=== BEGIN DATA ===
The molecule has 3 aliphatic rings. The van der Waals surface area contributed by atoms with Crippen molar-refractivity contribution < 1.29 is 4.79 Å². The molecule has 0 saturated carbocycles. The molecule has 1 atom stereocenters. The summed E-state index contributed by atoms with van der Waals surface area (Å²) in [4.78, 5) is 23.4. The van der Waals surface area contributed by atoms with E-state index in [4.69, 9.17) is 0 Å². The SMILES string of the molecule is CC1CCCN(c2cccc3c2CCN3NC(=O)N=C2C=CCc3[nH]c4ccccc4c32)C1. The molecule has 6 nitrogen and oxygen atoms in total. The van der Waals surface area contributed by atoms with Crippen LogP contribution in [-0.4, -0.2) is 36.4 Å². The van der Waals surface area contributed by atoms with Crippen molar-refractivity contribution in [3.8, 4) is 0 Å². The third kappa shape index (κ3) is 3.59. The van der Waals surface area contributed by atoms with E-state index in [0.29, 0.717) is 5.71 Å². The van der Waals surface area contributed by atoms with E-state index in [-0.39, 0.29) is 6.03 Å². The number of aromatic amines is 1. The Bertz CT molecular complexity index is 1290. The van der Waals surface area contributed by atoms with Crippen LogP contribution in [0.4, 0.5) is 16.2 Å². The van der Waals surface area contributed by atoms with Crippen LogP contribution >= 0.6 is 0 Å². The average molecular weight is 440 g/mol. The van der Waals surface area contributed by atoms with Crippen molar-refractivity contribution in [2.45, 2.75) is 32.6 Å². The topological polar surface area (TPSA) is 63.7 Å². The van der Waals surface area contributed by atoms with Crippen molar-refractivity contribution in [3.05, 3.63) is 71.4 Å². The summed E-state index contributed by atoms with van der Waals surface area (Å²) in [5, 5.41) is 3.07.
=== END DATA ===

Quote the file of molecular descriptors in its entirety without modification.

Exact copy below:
The molecule has 3 aliphatic rings. The van der Waals surface area contributed by atoms with Crippen molar-refractivity contribution < 1.29 is 4.79 Å². The molecule has 0 saturated carbocycles. The molecule has 1 atom stereocenters. The summed E-state index contributed by atoms with van der Waals surface area (Å²) in [4.78, 5) is 23.4. The van der Waals surface area contributed by atoms with E-state index in [4.69, 9.17) is 0 Å². The SMILES string of the molecule is CC1CCCN(c2cccc3c2CCN3NC(=O)N=C2C=CCc3[nH]c4ccccc4c32)C1. The molecule has 6 nitrogen and oxygen atoms in total. The van der Waals surface area contributed by atoms with Crippen LogP contribution in [-0.4, -0.2) is 36.4 Å². The van der Waals surface area contributed by atoms with Crippen molar-refractivity contribution in [3.8, 4) is 0 Å². The third kappa shape index (κ3) is 3.59. The van der Waals surface area contributed by atoms with E-state index in [0.29, 0.717) is 5.71 Å². The van der Waals surface area contributed by atoms with E-state index in [-0.39, 0.29) is 6.03 Å². The number of aromatic amines is 1. The Bertz CT molecular complexity index is 1290. The van der Waals surface area contributed by atoms with Crippen LogP contribution in [0.4, 0.5) is 16.2 Å². The van der Waals surface area contributed by atoms with Crippen LogP contribution >= 0.6 is 0 Å². The average molecular weight is 440 g/mol. The van der Waals surface area contributed by atoms with Crippen molar-refractivity contribution in [2.45, 2.75) is 32.6 Å². The topological polar surface area (TPSA) is 63.7 Å². The van der Waals surface area contributed by atoms with Crippen molar-refractivity contribution in [3.05, 3.63) is 71.4 Å². The summed E-state index contributed by atoms with van der Waals surface area (Å²) in [5, 5.41) is 3.07.